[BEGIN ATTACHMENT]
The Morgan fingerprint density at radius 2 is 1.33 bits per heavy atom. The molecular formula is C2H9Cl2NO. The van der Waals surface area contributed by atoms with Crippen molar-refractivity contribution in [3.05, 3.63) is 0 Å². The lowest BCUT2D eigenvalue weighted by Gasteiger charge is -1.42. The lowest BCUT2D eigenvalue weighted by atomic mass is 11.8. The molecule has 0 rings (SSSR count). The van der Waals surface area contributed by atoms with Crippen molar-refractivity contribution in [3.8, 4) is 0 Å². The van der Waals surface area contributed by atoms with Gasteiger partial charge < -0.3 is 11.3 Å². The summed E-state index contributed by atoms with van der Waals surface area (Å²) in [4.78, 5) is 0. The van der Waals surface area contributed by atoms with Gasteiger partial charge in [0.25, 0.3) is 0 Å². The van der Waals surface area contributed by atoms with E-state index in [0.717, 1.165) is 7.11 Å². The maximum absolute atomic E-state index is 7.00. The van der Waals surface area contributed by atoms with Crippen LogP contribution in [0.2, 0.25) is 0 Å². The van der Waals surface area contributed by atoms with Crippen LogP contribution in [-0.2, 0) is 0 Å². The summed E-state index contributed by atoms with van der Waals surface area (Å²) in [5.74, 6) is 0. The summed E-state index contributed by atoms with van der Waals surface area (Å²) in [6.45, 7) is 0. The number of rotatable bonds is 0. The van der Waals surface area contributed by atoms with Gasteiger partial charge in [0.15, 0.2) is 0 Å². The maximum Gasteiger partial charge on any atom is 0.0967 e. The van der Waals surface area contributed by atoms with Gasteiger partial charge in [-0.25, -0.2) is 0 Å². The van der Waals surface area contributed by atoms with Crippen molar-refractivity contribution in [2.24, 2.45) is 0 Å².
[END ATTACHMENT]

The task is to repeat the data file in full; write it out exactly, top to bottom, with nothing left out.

The Morgan fingerprint density at radius 2 is 1.33 bits per heavy atom. The molecular formula is C2H9Cl2NO. The van der Waals surface area contributed by atoms with Crippen molar-refractivity contribution in [3.05, 3.63) is 0 Å². The lowest BCUT2D eigenvalue weighted by Gasteiger charge is -1.42. The lowest BCUT2D eigenvalue weighted by atomic mass is 11.8. The molecule has 0 rings (SSSR count). The van der Waals surface area contributed by atoms with Crippen molar-refractivity contribution in [3.8, 4) is 0 Å². The van der Waals surface area contributed by atoms with Gasteiger partial charge < -0.3 is 11.3 Å². The summed E-state index contributed by atoms with van der Waals surface area (Å²) in [4.78, 5) is 0. The van der Waals surface area contributed by atoms with Gasteiger partial charge in [0.25, 0.3) is 0 Å². The van der Waals surface area contributed by atoms with E-state index in [0.717, 1.165) is 7.11 Å². The maximum absolute atomic E-state index is 7.00. The van der Waals surface area contributed by atoms with Crippen LogP contribution in [0.2, 0.25) is 0 Å². The van der Waals surface area contributed by atoms with Crippen LogP contribution in [-0.2, 0) is 0 Å². The summed E-state index contributed by atoms with van der Waals surface area (Å²) in [5.74, 6) is 0. The summed E-state index contributed by atoms with van der Waals surface area (Å²) in [6.45, 7) is 0. The number of rotatable bonds is 0. The van der Waals surface area contributed by atoms with Gasteiger partial charge in [0.15, 0.2) is 0 Å². The maximum Gasteiger partial charge on any atom is 0.0967 e. The van der Waals surface area contributed by atoms with Gasteiger partial charge in [-0.25, -0.2) is 0 Å². The van der Waals surface area contributed by atoms with Crippen molar-refractivity contribution in [2.24, 2.45) is 0 Å².